NEW! Now offering courses "On Demand."
We at Scientific American and NYU Tandon School of Engineering understand that everyone has different educational needs. So, we have tailored our program to accommodate both the personally curious and the professionally driven. Whether you’re a stargazer looking for an introduction to cosmology or an educator whose career demands a better understanding of online learning technology, we have options for you.
We now offer our courses in one of two formats: Active Learning (original format) and On Demand (self-paced study format). For specifics on each format, please visit About the Program.
Get an inside look at cutting-edge research in particle physics with Don Lincoln, PhD, who was on the teams that discovered the Higgs boson and the top quark. In this course, you'll gain a wide perspective of our modern understanding of the universe, beginning with a historical look at how scientists came to this understanding and moving into the exciting new theories and questions being explored using particle accelerators like the Large Hadron Collider. You'll also explore topics of dark matter and energy as well as the connection between cosmology and what particle physics can tell us about how the universe began.
Cosmic Frontiers offers an introduction to cutting-edge research in modern astrophysics and black hole physics from the front lines of those investigations. In the first part of this 2-part series, Pankaj Joshi, PhD and Senior Professor at the Tata Institute of Fundamental Research, will take you through the important developments of the past decades. In Part I he will also discuss the implications of Einstein's theory of gravity, the need for a quantum theory of gravity, recent discoveries in black hole physics and other important topics.
Human memory is a multifaceted ability that is amazing, mysterious and, when it fails, disconcerting. When is memory failure normal and when does it herald brain disease such as Alzheimer’s? In this class, Dr. Brian Levine will discuss what we know about human memory processes according to the latest neuroscientific research, including how the brain processes and stores information, the role of autobiographical memory in understanding memory mechanisms, how memory fails due to aging and other conditions and what techniques work for improving memory function.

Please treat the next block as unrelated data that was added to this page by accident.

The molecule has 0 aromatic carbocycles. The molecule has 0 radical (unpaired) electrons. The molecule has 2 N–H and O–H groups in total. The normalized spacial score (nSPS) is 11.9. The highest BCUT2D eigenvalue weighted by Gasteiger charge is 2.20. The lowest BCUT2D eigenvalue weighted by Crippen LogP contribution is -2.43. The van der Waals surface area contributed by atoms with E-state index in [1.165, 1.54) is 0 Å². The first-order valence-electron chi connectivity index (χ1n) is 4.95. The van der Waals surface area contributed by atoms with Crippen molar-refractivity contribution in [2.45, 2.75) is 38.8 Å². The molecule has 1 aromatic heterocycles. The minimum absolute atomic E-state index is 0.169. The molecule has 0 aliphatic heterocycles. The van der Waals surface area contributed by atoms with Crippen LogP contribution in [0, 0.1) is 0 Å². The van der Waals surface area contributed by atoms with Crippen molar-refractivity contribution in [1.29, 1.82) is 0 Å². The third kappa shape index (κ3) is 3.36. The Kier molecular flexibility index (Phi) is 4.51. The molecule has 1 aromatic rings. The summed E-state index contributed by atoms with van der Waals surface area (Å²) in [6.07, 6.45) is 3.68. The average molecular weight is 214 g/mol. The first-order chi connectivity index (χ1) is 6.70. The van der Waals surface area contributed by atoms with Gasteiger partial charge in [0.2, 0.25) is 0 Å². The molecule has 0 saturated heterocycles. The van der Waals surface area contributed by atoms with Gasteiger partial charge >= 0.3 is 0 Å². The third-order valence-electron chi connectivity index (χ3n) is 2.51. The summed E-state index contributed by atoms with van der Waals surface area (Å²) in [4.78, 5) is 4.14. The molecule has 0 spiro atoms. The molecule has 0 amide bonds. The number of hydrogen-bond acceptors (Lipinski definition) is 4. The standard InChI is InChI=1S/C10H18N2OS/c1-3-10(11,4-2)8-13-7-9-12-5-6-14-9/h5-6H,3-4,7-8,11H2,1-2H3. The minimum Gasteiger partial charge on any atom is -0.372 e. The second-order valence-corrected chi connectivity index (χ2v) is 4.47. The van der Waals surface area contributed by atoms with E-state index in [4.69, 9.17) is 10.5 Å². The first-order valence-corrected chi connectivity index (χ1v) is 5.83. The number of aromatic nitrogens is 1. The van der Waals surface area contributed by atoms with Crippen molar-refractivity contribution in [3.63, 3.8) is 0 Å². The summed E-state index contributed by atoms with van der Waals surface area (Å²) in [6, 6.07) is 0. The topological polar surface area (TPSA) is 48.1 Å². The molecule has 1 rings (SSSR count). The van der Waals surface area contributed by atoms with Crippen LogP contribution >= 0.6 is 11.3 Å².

Many disorders, including the dementias, stroke, and traumatic brain injury, damage the frontal lobes, resulting in deficits in executive cognitive functions such as planning, foresight, inhibition and memory. Despite this, methods for diagnosing and treating executive dysfunction are limited. In this class, Dr. Brian Levine will interpret the latest neuroscientific research on the frontal lobes, synthesizing information from clinical samples, imaging techniques, videos of case studies and other areas of research in order to analyze the syndromes of executive dysfunction.
In Part II of this 2-part course, Dr. Pankaj Joshi will focus on cutting-edge research, theories and developments in astrophysics and cosmology today. Students will learn how black holes and space-time singularities arise, their unusual properties and relationship to other phenomena such as quasars. Dr. Joshi will also discuss how investigations into the gravitational collapse of massive stars relate to quantum gravity theory and the implications for our understanding of the universe.
Brain injury is a major public health issue, affecting people of all ages. Dr. Lynn Schaefer, a board certified clinical neuropsychologist and brain injury specialist, will explain the different types of brain injury and the difficulties with thinking, memory, and behavior that may result from damage to the brain. Dr. Schaefer will discuss the neuropathology of brain injury and why certain brain regions are more vulnerable to injury than others. She will also describe both the cognitive and psychiatric symptoms of brain injury as well as the roles of the many rehabilitation specialists that care for people with brain injury. Finally, there will be a discussion about how to help prevent this “silent epidemic” of brain injury.